Governor Toshihiko Fukui has bled more than $140bn from his banking system since March 9 to reduce a menacing overhang of liquidity left from the battle against deflation. He is halfway through.

No longer buying fistfuls of US Treasuries with printed money to hold down the yen, the Bank of Japan has been the silent force pushing up global bond yields this year by 0.8pc — the jump that really lies behind the market rout.

It is possible for the bond market and the stock market to rise or fall together. They rose together in the United States from 1982 until 2000. They are now falling together in Asia.

Japan’s central bank is now selling dollars.

Japanese holdings of US Treasuries have fallen by $74.5bn since December. “We are reaching an inflection point in monetary policy,” said Mr. Fukui.

In other words, the subsidy provided to the U.S. government’s debt market by the Bank of Japan has ceased for the time being. Yet this has been the most important subsidy for this market for the last decade.

This has ominous implications for the yen carry trade. For almost 15 years, the Bank of Japan has subsidized large-scale speculators, who borrowed yen at almost 0%, bought foreign currencies, and then bought debt obligations, especially bonds. This was easy money on a massive scale. When you can get free money, you are tempted to do it again and again. But then comes the day of reckoning. As Evans-Pritchard puts it,

Hedge funds that had borrowed for zilch in Tokyo, to lend for a fat premium to overheating Iceland and New Zealand, began rushing for narrow exits.

The storm has since swept up much of the globe, setting off the steepest falls in emerging market stocks and bonds since the Russian default in 1998.

“Most people underestimated the effects of monetary tightening in Japan,” said Phillip Poole, an economist at HSBC. “The liquidity that has driven these markets is being withdrawn.”

This policy of Japan has an acronym: ZIRP (zero interest rate policy). This policy is now coming to an end.

Few investors lose sleep worrying about life after zirp, but our guardians at the Bank of International Settlements view it as the greatest imminent risk to global markets.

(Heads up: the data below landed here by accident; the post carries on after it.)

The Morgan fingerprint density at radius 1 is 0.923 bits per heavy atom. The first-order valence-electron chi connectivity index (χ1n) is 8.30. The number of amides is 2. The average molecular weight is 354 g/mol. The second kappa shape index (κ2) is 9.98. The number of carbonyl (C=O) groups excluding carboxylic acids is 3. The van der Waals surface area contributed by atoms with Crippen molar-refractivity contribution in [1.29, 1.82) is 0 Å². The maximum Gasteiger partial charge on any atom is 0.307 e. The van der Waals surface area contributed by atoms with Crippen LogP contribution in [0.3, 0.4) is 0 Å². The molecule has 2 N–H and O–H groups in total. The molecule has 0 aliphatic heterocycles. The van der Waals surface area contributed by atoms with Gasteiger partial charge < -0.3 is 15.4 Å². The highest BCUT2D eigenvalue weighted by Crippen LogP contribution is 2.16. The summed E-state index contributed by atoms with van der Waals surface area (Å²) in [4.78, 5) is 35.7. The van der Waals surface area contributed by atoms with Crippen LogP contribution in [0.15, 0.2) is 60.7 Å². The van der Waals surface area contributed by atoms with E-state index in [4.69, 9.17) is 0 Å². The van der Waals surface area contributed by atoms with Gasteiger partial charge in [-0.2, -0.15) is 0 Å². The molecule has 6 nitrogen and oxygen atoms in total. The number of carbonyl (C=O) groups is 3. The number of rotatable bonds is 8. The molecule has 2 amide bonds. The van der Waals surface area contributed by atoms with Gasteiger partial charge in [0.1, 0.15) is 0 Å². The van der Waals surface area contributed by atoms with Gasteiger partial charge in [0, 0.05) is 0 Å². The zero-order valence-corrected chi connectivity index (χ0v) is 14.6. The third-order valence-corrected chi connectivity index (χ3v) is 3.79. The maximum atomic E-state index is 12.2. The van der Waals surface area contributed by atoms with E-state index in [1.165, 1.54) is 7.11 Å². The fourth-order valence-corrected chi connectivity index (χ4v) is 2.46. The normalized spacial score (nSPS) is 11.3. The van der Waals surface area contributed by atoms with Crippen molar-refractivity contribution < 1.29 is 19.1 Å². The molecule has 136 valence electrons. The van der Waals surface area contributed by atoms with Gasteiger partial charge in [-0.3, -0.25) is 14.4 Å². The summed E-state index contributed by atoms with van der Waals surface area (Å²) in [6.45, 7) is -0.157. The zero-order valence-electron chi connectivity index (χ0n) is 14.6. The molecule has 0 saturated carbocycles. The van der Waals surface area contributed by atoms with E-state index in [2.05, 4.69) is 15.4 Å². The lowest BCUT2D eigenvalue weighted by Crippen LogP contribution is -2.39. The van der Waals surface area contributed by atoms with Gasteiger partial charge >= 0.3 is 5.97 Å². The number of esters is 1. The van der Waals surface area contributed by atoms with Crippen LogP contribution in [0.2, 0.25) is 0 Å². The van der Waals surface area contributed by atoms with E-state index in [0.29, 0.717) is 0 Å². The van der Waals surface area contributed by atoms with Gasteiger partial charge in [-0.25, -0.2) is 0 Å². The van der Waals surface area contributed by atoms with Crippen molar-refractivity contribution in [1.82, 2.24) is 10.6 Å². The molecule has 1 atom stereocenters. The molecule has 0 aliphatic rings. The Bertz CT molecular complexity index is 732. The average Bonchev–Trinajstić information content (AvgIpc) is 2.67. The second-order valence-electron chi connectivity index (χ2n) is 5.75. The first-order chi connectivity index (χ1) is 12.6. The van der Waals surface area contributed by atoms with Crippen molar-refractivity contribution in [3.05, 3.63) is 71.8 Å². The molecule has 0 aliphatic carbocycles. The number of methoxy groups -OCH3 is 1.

Adding to the threat of worldwide recession, the European central bank is also tightening money. The European housing bubble has created concern over rising price inflation, which is driven by rising real estate prices.

Judging by the apocalyptic tone of the Bundesbank’s May report, Europe is on the brink of a monetary shock going far beyond the mincing half-measures trickled out until now by Jean-Claude Trichet, ECB chief and French “soft euro” inflationist.

Evans-Pritchard refers to the German central bank (Bundesbank) as Buba. It reminds me of that mythical American redneck, Bubba.

Germany is back, and a reawakened Buba is snorting with the same bloody-minded determination it displayed before causing the 1987 crash and the 1992 bust up of the ERM [European Exchange Rate Mechanism].

This threat of rising rates threatens the U.S. dollar. If Japan allows rising short-term interest rates, and Europe allows rising short-term interest rates, the dollar will come under selling pressure. To keep the value of the dollar high, the Federal Reserve will have to retain its present flat-reserves policy, thereby letting short-term interest rates rise.

This is bad news for the ARM [adjustable rate mortgage] market and the housing market generally. Evans-Pritchard’s analysis is spot-on.

Ben Bernanke was back-peddling fast in a letter to Congress last week, pleading that core CPI inflation “overstates” price rises. “Monetary policy must be forward-looking,” he said.

Has the Fed already gone too far, baking a recession into the pie? Will the delayed effects of past tightening kick in, with mounting ferocity, just as the housing boom plummets into bust?

“Housing mayhem seems unavoidable. The US hard landing begins now,” said Charles Dumas, global strategist at Lombard Street Research.

Mortgage applications are down 17pc in a year. House sales are down 5.7pc, and inventories of unsold new houses are at their highest since 1996. The central prop holding up the US consumer boom is crumbling, leaving behind record household debts equal to 127pc of disposable income.

[Note: This article was removed or else the link died on Tuesday, May 30.]

Evans-Pritchard is not alone in his analysis. William Pesek wrote a piece for Bloomberg, published the same day, May 29, as Evans-Pritchard’s article.